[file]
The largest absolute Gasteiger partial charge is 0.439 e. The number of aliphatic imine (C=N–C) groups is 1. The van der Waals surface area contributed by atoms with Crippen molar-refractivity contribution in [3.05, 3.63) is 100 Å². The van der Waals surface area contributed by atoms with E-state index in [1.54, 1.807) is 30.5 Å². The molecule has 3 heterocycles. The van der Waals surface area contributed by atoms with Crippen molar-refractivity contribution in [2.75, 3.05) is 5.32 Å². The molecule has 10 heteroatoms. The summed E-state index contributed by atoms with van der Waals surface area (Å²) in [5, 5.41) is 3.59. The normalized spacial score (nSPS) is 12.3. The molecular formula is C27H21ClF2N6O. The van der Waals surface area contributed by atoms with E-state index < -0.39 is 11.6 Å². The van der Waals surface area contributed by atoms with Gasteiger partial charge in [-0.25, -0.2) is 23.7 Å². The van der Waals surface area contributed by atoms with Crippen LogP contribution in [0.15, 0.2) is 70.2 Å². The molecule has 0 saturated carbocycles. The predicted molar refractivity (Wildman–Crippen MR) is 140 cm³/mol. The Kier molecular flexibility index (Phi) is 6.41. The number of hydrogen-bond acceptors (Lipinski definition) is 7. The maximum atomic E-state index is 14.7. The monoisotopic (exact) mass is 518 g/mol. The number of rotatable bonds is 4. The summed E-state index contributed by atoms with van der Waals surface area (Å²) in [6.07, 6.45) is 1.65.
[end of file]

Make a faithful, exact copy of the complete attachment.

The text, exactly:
The largest absolute Gasteiger partial charge is 0.439 e. The number of aliphatic imine (C=N–C) groups is 1. The van der Waals surface area contributed by atoms with Crippen molar-refractivity contribution in [3.05, 3.63) is 100 Å². The van der Waals surface area contributed by atoms with E-state index in [1.54, 1.807) is 30.5 Å². The molecule has 3 heterocycles. The van der Waals surface area contributed by atoms with Crippen molar-refractivity contribution in [2.75, 3.05) is 5.32 Å². The molecule has 10 heteroatoms. The summed E-state index contributed by atoms with van der Waals surface area (Å²) in [5, 5.41) is 3.59. The normalized spacial score (nSPS) is 12.3. The molecular formula is C27H21ClF2N6O. The van der Waals surface area contributed by atoms with E-state index < -0.39 is 11.6 Å². The van der Waals surface area contributed by atoms with Gasteiger partial charge in [-0.25, -0.2) is 23.7 Å². The van der Waals surface area contributed by atoms with Crippen LogP contribution in [0.15, 0.2) is 70.2 Å². The molecule has 0 saturated carbocycles. The predicted molar refractivity (Wildman–Crippen MR) is 140 cm³/mol. The Kier molecular flexibility index (Phi) is 6.41. The number of hydrogen-bond acceptors (Lipinski definition) is 7. The maximum atomic E-state index is 14.7. The monoisotopic (exact) mass is 518 g/mol. The number of rotatable bonds is 4. The summed E-state index contributed by atoms with van der Waals surface area (Å²) in [6.07, 6.45) is 1.65.